Biosecurity is a mindset that farm managers maintain in order to prevent the introduction of new pathogens into a herd and to limit the spread of already established pathogens within a herd. Since each farm is different, there is no “one size fits all” biosecurity plan. However, several science-based best practices have been identified, such as controlled introduction of new stock onto a site, cleaning and disinfection of transport vehicles, all in all out production and the control of vectors, such as rodents.

Management plays a large role in how disease is expressed in a swine herd. Management can limit the transmission of disease within the farm as well as between farms. Proper nutrition, care, and reduction of stress can also impact the clinical course of a disease. Biosecurity is one of the most important management tools to prevent disease transmission and expression.  The Pork Checkoff has certification programs of PQA Plus, TQA, and Youth PQA Plus programs that all have a biosecurity component to them.

Transportation of live pigs can potentially be a significant risk to herd health.  All aspects of transportation, including the tractor/trailer, the truck wash and load-in and load-out procedures should be assessed for the biosecurity risk they pose to the farm.  All producers should assess their farm and equipment and determine the best biosecurity plan.  Areas of focus should include washing, disinfecting and drying procedures for trucks and trailers; downtime requirements for equipment and drivers; and driver access to downstream farms or packing plants.  The Transportation Biosecurity Summit covered many of these areas of risk.  Presentations are available to provide information on how to develop on-farm procedures to minimize the risk of disease introduction from transportation.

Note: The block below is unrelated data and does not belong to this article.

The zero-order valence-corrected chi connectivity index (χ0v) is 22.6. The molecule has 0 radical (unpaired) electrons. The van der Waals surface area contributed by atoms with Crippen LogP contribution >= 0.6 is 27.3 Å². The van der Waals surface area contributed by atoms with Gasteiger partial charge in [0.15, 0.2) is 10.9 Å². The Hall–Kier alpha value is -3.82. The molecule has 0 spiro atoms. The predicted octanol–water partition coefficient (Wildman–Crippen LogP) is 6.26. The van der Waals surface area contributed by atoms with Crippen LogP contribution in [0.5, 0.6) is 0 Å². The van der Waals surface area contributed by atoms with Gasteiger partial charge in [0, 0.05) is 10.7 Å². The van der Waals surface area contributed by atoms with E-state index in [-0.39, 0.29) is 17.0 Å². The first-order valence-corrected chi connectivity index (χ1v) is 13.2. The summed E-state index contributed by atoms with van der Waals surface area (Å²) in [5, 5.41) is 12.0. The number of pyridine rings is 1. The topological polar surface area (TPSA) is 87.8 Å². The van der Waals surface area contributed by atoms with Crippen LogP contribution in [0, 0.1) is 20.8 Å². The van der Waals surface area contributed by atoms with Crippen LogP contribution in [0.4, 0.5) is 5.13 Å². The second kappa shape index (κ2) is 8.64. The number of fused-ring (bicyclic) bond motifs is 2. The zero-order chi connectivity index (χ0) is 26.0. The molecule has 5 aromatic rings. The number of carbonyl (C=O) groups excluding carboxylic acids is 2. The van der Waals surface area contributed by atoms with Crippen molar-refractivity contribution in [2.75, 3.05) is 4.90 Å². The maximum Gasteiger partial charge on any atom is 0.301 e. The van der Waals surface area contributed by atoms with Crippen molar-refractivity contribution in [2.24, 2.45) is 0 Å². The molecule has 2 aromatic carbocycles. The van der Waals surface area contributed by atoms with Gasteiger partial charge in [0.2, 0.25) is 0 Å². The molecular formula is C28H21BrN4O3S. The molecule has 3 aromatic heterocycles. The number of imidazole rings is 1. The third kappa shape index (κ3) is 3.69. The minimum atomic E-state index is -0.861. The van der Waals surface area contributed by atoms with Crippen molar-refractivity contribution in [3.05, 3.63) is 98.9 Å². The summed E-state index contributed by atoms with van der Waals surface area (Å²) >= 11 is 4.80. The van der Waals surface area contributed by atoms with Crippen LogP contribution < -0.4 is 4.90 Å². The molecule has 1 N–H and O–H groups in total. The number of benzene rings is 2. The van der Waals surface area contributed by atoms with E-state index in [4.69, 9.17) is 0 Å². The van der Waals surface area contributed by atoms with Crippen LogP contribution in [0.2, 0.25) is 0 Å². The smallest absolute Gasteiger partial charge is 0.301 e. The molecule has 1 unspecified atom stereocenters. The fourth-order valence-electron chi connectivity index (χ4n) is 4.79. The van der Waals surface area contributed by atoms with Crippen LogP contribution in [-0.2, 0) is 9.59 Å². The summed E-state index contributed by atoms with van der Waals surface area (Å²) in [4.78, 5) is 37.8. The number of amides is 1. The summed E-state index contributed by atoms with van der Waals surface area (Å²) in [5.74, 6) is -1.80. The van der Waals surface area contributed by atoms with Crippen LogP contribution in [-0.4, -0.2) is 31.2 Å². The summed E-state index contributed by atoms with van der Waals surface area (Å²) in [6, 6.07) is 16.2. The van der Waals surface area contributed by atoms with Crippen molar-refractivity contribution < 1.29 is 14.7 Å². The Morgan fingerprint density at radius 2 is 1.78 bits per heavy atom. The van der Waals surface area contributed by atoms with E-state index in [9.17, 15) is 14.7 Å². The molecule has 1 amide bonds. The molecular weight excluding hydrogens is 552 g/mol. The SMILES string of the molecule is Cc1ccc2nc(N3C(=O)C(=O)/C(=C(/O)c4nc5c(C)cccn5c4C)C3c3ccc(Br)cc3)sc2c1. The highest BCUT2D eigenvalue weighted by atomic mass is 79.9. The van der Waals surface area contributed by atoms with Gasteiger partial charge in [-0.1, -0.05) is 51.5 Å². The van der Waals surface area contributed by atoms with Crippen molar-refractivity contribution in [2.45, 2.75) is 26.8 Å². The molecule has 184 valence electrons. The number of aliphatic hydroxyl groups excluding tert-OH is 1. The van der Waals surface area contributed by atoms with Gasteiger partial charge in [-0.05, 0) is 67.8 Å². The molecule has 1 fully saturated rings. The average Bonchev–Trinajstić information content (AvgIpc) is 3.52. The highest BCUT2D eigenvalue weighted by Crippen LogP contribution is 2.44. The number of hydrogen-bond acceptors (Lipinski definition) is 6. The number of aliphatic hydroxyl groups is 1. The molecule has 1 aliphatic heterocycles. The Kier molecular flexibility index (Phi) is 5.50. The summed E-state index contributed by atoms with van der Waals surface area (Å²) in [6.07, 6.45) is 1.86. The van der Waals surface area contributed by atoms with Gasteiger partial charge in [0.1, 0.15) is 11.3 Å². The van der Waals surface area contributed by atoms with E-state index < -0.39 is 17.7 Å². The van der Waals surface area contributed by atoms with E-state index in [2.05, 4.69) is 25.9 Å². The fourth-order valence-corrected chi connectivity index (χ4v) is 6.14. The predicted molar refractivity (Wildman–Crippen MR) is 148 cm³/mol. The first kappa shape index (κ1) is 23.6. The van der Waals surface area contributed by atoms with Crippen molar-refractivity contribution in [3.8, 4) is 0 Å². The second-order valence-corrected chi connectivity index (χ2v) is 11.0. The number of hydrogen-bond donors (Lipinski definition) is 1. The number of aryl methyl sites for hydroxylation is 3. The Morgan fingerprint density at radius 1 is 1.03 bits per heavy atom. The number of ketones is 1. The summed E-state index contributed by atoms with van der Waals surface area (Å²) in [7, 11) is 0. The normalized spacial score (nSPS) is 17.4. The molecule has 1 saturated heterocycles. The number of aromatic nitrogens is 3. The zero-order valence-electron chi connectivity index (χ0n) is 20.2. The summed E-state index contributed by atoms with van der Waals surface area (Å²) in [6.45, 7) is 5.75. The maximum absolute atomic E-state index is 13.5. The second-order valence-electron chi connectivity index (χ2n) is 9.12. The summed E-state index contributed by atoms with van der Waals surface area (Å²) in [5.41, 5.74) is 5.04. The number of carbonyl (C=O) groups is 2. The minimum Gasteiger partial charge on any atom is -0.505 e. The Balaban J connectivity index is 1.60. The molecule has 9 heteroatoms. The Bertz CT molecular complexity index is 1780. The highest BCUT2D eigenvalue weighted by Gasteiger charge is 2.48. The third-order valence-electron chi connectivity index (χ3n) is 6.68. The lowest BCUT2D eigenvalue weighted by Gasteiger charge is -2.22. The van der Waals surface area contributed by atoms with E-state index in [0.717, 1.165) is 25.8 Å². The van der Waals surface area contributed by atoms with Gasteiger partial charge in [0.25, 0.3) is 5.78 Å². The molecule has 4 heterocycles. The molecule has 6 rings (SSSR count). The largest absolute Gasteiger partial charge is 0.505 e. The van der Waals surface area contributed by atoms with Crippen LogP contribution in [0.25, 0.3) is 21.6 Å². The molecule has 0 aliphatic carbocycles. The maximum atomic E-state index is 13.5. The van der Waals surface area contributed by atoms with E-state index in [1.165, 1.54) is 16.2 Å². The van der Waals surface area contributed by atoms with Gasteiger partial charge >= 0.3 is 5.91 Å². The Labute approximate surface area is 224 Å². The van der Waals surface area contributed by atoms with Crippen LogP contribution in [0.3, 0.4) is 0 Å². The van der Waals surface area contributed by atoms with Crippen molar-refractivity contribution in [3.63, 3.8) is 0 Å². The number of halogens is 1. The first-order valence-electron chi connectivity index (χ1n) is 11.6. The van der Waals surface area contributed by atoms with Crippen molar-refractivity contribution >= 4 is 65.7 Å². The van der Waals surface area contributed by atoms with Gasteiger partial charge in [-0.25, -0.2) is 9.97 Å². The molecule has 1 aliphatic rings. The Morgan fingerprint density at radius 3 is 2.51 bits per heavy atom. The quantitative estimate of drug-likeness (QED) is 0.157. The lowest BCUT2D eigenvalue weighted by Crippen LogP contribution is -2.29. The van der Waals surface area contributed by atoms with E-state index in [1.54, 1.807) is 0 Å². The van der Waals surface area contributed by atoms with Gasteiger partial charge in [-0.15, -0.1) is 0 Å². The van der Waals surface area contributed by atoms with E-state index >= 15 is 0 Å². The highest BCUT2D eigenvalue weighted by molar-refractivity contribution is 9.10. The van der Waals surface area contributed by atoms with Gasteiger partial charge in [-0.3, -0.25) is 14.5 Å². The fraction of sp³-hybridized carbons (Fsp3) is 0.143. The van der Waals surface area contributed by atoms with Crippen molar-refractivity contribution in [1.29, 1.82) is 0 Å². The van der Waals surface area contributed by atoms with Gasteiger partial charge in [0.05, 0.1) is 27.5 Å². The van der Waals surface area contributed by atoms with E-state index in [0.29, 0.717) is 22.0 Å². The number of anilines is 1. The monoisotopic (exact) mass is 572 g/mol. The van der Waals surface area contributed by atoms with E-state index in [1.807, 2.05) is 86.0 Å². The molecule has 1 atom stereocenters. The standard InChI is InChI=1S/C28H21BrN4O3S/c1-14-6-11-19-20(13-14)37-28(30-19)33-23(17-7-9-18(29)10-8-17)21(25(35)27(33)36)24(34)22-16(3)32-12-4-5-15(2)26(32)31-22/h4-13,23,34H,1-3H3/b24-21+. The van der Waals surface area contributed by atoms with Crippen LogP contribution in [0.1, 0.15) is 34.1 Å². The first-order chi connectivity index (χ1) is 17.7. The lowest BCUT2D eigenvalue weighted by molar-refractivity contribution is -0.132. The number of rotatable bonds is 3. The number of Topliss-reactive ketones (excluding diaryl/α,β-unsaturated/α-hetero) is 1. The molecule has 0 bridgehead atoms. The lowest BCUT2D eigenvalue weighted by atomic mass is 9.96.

Transportation Biosecurity
Biosecurity On the Farm
Security Information for the Farm
Links pertaining to biosecurity:
Biosecurity Resource Center
The Center is a data haven to enable government, commodity groups, veterinarians and producers to meet the challenges of animal health emergencies.
University of Nebraska- Lincoln Extension
The extension office has developed a guide on various risk factors that a swine facility can face and made a plan with the help of swine veterinarians to develop a biosecurity protocol for that risk.
The Center for Food Security and Public Health
This website from Iowa State University gives a wealth of information about various animal diseases.  The link will take you to a page that discusses disinfectants.  The information is about protocols when using disinfectants and cost-effective strategies to use on the farm.